The Churches of Syria and Asia Minor were the most intellectual portion of early Christendom. Alexandria was but one metropolis in a large region, and contained the philosophy of the whole Patriarchate; but Syria abounded in wealthy and luxurious cities, the creation of the Seleucidæ, where the arts and the schools of Greece [Pg 285]had full opportunities of cultivation. For a time too, for the first two hundred years, as some think, Alexandria was the only See as well as the only school of Egypt; while Syria was divided into smaller dioceses, each of which had at first an authority of its own, and which, even after the growth of the Patriarchal power, received their respective bishops, not from the See of Antioch, but from their own metropolitan. In Syria too the schools were private, a circumstance which would tend both to diversity in religious opinion, and incaution in the expression of it; but the sole catechetical school of Egypt was the organ of the Church, and its Bishop could banish Origen for speculations which developed and ripened with impunity in Syria.


But the immediate source of that fertility in heresy, which is the unhappiness of the ancient Syrian Church, was its celebrated Exegetical School. The history of that School is summed up in the broad characteristic fact, on the one hand that it devoted itself to the literal and critical interpretation of Scripture, and on the other that it gave rise first to the Arian and then to the Nestorian heresy. If additional evidence be wanted of the connexion of heterodoxy and biblical criticism in that age, it is found in the fact that, not long after this coincidence in Syria, they are found combined in the person of Theodore of Heraclea, so called from the place both of his birth and his bishoprick, an able commentator and an active enemy of St. Athanasius, though a Thracian unconnected except by sympathy with the Patriarchate of Antioch.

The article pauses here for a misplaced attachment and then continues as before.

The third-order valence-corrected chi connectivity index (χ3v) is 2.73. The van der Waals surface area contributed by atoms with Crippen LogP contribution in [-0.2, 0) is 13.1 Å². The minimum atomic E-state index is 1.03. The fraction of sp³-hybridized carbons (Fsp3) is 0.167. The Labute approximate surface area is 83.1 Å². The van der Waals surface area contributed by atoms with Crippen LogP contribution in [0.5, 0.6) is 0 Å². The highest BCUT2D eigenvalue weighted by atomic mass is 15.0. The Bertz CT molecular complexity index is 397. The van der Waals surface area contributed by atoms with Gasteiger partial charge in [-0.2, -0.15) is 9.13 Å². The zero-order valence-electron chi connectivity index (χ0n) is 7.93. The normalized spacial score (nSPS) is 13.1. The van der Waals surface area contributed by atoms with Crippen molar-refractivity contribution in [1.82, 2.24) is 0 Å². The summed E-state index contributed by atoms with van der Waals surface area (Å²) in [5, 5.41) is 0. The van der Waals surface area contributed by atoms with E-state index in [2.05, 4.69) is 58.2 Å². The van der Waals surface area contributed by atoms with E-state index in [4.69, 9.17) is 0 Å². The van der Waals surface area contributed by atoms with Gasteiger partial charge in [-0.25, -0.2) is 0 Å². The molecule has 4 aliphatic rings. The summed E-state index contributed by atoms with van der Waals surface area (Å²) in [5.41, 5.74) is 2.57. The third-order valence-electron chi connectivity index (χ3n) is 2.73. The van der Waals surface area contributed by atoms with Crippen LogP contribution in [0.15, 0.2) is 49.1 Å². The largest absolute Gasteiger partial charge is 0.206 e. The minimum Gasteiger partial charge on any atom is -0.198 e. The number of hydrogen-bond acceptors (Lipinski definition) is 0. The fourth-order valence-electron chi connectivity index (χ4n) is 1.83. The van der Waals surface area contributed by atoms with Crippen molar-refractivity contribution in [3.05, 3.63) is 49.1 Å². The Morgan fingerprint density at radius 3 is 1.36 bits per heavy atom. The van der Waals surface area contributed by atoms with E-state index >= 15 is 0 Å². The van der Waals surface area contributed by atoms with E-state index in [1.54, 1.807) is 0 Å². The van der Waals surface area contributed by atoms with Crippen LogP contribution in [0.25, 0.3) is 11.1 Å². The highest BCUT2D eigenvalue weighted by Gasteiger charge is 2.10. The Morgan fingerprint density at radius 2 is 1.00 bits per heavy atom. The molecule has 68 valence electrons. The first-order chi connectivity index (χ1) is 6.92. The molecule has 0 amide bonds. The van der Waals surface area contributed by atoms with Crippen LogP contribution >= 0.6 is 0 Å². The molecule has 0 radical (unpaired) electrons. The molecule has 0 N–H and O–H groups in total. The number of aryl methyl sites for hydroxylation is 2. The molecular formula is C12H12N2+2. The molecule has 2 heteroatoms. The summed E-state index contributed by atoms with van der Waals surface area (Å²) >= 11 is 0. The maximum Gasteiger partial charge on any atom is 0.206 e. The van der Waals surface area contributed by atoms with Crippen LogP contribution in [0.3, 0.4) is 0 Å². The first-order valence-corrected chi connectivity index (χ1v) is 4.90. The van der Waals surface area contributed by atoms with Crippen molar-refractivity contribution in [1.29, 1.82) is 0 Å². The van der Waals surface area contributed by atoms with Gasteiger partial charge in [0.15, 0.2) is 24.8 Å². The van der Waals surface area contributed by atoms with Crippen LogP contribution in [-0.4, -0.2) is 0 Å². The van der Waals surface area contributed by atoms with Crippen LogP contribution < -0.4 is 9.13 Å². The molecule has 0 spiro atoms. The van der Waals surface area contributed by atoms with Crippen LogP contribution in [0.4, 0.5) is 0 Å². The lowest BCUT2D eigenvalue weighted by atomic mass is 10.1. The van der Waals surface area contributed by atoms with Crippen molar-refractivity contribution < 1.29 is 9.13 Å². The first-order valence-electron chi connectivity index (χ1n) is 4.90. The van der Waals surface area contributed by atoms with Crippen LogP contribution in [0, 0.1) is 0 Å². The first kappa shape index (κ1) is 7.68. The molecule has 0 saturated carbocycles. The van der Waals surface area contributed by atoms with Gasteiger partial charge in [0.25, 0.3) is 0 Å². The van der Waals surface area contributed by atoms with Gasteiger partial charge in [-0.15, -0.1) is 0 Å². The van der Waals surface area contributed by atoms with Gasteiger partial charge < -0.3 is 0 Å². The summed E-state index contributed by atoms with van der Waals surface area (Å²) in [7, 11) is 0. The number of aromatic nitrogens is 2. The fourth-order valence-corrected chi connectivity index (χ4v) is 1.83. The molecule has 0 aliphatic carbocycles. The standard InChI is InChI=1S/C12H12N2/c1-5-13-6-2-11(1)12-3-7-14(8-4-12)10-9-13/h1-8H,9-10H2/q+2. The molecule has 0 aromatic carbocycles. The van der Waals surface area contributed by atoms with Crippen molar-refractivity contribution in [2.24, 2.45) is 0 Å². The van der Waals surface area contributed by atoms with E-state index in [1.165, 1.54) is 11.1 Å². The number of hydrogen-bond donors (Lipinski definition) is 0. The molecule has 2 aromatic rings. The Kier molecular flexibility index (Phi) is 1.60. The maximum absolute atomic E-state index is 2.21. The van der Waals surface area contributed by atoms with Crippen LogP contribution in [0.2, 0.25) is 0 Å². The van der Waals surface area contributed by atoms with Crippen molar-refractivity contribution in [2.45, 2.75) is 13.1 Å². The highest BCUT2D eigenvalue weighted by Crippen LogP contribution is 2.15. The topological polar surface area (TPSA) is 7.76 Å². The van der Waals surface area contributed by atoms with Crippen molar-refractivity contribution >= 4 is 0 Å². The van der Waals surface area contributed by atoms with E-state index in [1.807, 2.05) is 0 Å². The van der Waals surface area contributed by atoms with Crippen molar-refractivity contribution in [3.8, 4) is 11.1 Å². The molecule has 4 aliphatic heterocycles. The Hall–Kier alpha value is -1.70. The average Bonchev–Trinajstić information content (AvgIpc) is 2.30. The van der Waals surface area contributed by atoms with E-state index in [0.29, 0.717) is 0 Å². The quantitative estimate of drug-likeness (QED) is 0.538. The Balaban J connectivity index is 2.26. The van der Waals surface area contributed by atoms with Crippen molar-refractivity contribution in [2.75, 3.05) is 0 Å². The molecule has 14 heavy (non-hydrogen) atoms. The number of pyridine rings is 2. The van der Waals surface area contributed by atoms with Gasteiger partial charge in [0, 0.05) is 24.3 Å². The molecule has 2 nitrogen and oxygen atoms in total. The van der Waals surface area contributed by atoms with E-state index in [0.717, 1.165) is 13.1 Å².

The Antiochene School appears to have risen in the middle of the third century; but there is no evidence to determine whether it was a local institution, or, as is more probable, a discipline or method characteristic generally of [Pg 286]Syrian teaching. Dorotheus is one of its earliest luminaries; he is known as a Hebrew scholar, as well as a commentator on the sacred text, and he was the master of Eusebius of Cæsarea. Lucian, the friend of the notorious Paul of Samosata, and for three successive Episcopates after him separated from the Church though afterwards a martyr in it, was the author of a new edition of the Septuagint, and master of the chief original teachers of Arianism. Eusebius of Cæsarea, Asterius called the Sophist, and Eusebius of Emesa, Arians of the Nicene period, and Diodorus, a zealous opponent of Arianism, but the master of Theodore of Mopsuestia, have all a place in the Exegetical School. St. Chrysostom and Theodoret, both Syrians, and the former the pupil of Diodorus, adopted the literal interpretation, though preserved from its abuse. But the principal doctor of the School was that Theodore, the master of Nestorius, who has just above been mentioned, and who, with his writings, and with the writings of Theodoret against St. Cyril, and the letter written by Ibas of Edessa to Maris, was condemned by the fifth Ecumenical Council. Ibas was the translator into Syriac, and Maris into Persian, of the books of Theodore and Diodorus;[286:1] and thus they became immediate instruments in the formation of the great Nestorian school and Church in farther Asia.

As many as ten thousand tracts of Theodore are said in this way to have been introduced to the knowledge of the Christians of Mesopotamia, Adiabene, Babylonia, and the neighbouring countries. He was called by those Churches absolutely "the Interpreter," and it eventually became the very profession of the Nestorian communion to follow him as such. "The doctrine of all our Eastern Churches," says their Council under the Patriarch Marabas, "is founded on the Creed of Nicæa; but in the exposition of the Scriptures we follow St. Theodore." "We must by all [Pg 287]means remain firm to the commentaries of the great Commentator," says the Council under Sabarjesus; "whoso shall in any manner oppose them, or think otherwise, be he anathema."[287:1] No one since the beginning of Christianity, except Origen and St. Augustine, has had so great literary influence on his brethren as Theodore.[287:2]